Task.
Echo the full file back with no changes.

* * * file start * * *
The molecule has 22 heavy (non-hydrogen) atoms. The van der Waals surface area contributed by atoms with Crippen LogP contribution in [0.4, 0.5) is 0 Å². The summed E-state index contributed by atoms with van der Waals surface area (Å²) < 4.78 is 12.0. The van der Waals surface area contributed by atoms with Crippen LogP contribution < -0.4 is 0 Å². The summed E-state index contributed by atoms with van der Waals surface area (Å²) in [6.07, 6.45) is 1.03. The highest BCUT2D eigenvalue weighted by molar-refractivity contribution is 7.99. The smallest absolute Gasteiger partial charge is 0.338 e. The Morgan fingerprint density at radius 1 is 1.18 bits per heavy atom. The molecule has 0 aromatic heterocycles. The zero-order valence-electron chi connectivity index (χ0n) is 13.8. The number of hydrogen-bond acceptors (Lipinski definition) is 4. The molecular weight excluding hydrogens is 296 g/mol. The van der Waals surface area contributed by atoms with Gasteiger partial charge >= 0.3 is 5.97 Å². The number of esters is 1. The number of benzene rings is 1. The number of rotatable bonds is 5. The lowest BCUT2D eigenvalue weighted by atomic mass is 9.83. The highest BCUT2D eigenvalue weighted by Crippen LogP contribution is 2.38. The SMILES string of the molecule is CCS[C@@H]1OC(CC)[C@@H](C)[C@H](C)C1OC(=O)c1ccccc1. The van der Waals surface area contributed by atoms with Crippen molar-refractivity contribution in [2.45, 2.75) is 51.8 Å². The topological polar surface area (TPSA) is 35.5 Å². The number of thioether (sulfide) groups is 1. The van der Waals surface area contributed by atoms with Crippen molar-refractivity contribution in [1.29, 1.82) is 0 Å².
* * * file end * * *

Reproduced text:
The molecule has 22 heavy (non-hydrogen) atoms. The van der Waals surface area contributed by atoms with Crippen LogP contribution in [0.4, 0.5) is 0 Å². The summed E-state index contributed by atoms with van der Waals surface area (Å²) < 4.78 is 12.0. The van der Waals surface area contributed by atoms with Crippen LogP contribution < -0.4 is 0 Å². The summed E-state index contributed by atoms with van der Waals surface area (Å²) in [6.07, 6.45) is 1.03. The highest BCUT2D eigenvalue weighted by molar-refractivity contribution is 7.99. The smallest absolute Gasteiger partial charge is 0.338 e. The Morgan fingerprint density at radius 1 is 1.18 bits per heavy atom. The molecule has 0 aromatic heterocycles. The zero-order valence-electron chi connectivity index (χ0n) is 13.8. The number of hydrogen-bond acceptors (Lipinski definition) is 4. The molecular weight excluding hydrogens is 296 g/mol. The van der Waals surface area contributed by atoms with Gasteiger partial charge >= 0.3 is 5.97 Å². The number of esters is 1. The number of benzene rings is 1. The number of rotatable bonds is 5. The lowest BCUT2D eigenvalue weighted by atomic mass is 9.83. The highest BCUT2D eigenvalue weighted by Crippen LogP contribution is 2.38. The SMILES string of the molecule is CCS[C@@H]1OC(CC)[C@@H](C)[C@H](C)C1OC(=O)c1ccccc1. The van der Waals surface area contributed by atoms with Crippen molar-refractivity contribution in [2.45, 2.75) is 51.8 Å². The topological polar surface area (TPSA) is 35.5 Å². The number of thioether (sulfide) groups is 1. The van der Waals surface area contributed by atoms with Crippen molar-refractivity contribution in [1.29, 1.82) is 0 Å².